Truman was among the first group of Saints to enter the Salt Lake Valley in 1847. Two years earlier he had been told in a patriarchal blessing that “thy calling is more particularly to labor in assisting the Saints to build cities and temples than traveling abroad to preach the gospel.” His abilities as an architect were recognized by President Brigham Young, and soon Truman was busy designing homes, schools, churches, a sugar factory, forts, stores, a penitentiary, a theater, a governor’s mansion, and most importantly, temples.

Many beautiful buildings still stand today as proof of Truman Angell’s architectural talent. The Salt Lake and St. George temples, Brigham Young’s Beehive House, the Lion House, and the Eagle Gate are just a few examples of his work.

Truman considered his work a calling rather than a job. Most workers donated a tenth of their time to Church projects, but full-time workers like Truman were paid in tithing scrip, which could be exchanged for groceries, clothing, and other necessities.

Truman studied architectural design and innovations in building. The constant pressure of being the Church’s architect was strain on his health, so Brigham Young called him to serve a mission in Europe. There he was not only to preach to the people, but also to visit the great buildings and study the architectural styles. He had been on his mission for thirteen months when he was called to return to help with the Salt Lake Temple.

Work on the temple did not progress very rapidly at first. There were several delays, such as the time United States President James Buchanan sent federal troops to Utah with a new governor to replace Brigham Young. The Saints, remembering the mob violence of the East, were not going to allow their new homes and lands to be plundered again. They stripped their homes of valuables and filled them with straw to be set afire if and when hostile troops came. Even the foundation of the temple was covered with dirt, making it appear to be only a plowed field. Fortunately, a peaceful settlement was reached before the troops arrived in Salt Lake.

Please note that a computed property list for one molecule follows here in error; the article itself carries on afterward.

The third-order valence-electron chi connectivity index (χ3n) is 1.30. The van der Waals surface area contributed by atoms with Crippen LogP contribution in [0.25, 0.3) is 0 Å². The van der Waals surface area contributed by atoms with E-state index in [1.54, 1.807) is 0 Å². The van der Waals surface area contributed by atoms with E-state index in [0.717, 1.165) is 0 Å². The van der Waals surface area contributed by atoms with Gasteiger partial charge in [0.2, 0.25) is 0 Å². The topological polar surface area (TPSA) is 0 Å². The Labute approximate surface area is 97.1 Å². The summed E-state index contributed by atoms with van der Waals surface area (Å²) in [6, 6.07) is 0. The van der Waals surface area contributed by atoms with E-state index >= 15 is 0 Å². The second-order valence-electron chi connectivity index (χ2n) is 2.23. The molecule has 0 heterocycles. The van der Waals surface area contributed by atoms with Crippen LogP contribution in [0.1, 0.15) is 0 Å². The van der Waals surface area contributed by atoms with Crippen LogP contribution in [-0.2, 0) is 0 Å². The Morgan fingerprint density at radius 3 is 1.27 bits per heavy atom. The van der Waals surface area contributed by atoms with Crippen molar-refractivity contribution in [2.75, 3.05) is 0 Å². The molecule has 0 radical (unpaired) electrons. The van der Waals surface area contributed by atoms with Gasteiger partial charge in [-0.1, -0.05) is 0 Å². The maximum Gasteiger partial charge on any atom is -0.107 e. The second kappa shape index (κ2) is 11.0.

As the building of the temple progressed, Truman sought the advice and counsel of President Young almost every step of the way. There were many details that had to be taken care of, and the work required Truman’s constant supervision. All his efforts were devoted to serving the Lord, despite constant poor health and personal heartaches.

Truman Angell did not live to see the completion of the beautiful Salt Lake Temple. It was dedicated in April 1893, and this year marks the 100th anniversary of that great event. This majestic structure stands as a monument to Brother Angell’s and other Saints’ dedication in building the Lord’s kingdom here on earth.

[photos] Truman O. Angell designed the Salt Lake Temple and the St. George Temple.

[illustration] At right is an early architectural rendering of the Salt Lake Temple.

[photos] In addition to temples, Brother Angell also designed many other beautiful buildings. Examples of these in Salt Lake City are the Beehive House, far left; the Eagle Gate entrance to what was once Brigham Young’s farm, left; and the Lion House right.